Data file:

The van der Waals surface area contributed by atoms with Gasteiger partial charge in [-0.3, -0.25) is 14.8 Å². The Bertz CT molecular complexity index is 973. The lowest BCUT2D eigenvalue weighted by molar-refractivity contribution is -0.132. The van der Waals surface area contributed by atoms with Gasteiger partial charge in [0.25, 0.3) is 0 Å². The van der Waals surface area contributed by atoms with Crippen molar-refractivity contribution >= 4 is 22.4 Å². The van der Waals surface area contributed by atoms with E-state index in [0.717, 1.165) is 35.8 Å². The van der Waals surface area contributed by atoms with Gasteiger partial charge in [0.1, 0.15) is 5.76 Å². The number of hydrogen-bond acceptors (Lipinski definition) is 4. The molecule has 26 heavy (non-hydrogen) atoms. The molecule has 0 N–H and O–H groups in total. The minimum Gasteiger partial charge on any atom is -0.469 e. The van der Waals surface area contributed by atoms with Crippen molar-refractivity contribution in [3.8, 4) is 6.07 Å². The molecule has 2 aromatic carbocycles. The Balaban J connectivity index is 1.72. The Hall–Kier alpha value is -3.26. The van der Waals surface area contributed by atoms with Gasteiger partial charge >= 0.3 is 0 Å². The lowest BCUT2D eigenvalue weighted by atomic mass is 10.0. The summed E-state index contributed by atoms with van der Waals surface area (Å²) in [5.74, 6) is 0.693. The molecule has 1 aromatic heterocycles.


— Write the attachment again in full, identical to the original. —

The van der Waals surface area contributed by atoms with Gasteiger partial charge in [-0.3, -0.25) is 14.8 Å². The Bertz CT molecular complexity index is 973. The lowest BCUT2D eigenvalue weighted by molar-refractivity contribution is -0.132. The van der Waals surface area contributed by atoms with Gasteiger partial charge in [0.25, 0.3) is 0 Å². The van der Waals surface area contributed by atoms with Crippen molar-refractivity contribution >= 4 is 22.4 Å². The van der Waals surface area contributed by atoms with E-state index in [0.717, 1.165) is 35.8 Å². The van der Waals surface area contributed by atoms with Gasteiger partial charge in [0.1, 0.15) is 5.76 Å². The number of hydrogen-bond acceptors (Lipinski definition) is 4. The molecule has 26 heavy (non-hydrogen) atoms. The molecule has 0 N–H and O–H groups in total. The minimum Gasteiger partial charge on any atom is -0.469 e. The van der Waals surface area contributed by atoms with Crippen molar-refractivity contribution in [3.8, 4) is 6.07 Å². The molecule has 2 aromatic carbocycles. The Balaban J connectivity index is 1.72. The Hall–Kier alpha value is -3.26. The van der Waals surface area contributed by atoms with Gasteiger partial charge >= 0.3 is 0 Å². The lowest BCUT2D eigenvalue weighted by atomic mass is 10.0. The summed E-state index contributed by atoms with van der Waals surface area (Å²) in [5.74, 6) is 0.693. The molecule has 1 aromatic heterocycles.